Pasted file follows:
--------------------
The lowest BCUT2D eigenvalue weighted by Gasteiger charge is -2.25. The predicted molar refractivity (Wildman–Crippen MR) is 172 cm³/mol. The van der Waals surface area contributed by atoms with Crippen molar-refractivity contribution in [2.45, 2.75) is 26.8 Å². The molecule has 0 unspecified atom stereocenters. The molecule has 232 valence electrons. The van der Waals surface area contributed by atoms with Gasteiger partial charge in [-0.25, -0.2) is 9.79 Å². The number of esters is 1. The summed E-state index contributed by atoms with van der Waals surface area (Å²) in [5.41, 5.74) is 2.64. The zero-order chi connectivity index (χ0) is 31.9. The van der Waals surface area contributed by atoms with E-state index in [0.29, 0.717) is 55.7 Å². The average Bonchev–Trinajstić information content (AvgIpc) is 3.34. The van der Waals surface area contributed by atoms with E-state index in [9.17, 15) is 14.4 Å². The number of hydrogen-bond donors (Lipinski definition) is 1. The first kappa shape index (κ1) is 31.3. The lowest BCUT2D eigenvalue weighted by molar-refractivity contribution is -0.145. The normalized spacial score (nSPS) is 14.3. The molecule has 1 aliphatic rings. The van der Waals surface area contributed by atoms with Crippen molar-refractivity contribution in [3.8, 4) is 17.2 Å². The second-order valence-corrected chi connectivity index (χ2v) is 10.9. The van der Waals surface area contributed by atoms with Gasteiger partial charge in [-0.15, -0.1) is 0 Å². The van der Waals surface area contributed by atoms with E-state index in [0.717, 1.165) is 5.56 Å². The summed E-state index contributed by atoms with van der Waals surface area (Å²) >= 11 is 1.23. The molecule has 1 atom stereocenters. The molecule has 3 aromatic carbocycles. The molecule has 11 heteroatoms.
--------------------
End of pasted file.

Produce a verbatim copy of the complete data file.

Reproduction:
The lowest BCUT2D eigenvalue weighted by Gasteiger charge is -2.25. The predicted molar refractivity (Wildman–Crippen MR) is 172 cm³/mol. The van der Waals surface area contributed by atoms with Crippen molar-refractivity contribution in [2.45, 2.75) is 26.8 Å². The molecule has 0 unspecified atom stereocenters. The molecule has 232 valence electrons. The van der Waals surface area contributed by atoms with Gasteiger partial charge in [-0.25, -0.2) is 9.79 Å². The number of esters is 1. The summed E-state index contributed by atoms with van der Waals surface area (Å²) in [5.41, 5.74) is 2.64. The zero-order chi connectivity index (χ0) is 31.9. The van der Waals surface area contributed by atoms with E-state index in [0.29, 0.717) is 55.7 Å². The average Bonchev–Trinajstić information content (AvgIpc) is 3.34. The van der Waals surface area contributed by atoms with E-state index in [9.17, 15) is 14.4 Å². The number of hydrogen-bond donors (Lipinski definition) is 1. The first kappa shape index (κ1) is 31.3. The lowest BCUT2D eigenvalue weighted by molar-refractivity contribution is -0.145. The normalized spacial score (nSPS) is 14.3. The molecule has 1 aliphatic rings. The van der Waals surface area contributed by atoms with Crippen molar-refractivity contribution in [3.8, 4) is 17.2 Å². The second-order valence-corrected chi connectivity index (χ2v) is 10.9. The van der Waals surface area contributed by atoms with Gasteiger partial charge in [-0.15, -0.1) is 0 Å². The van der Waals surface area contributed by atoms with E-state index in [0.717, 1.165) is 5.56 Å². The summed E-state index contributed by atoms with van der Waals surface area (Å²) >= 11 is 1.23. The molecule has 1 atom stereocenters. The molecule has 3 aromatic carbocycles. The molecule has 11 heteroatoms.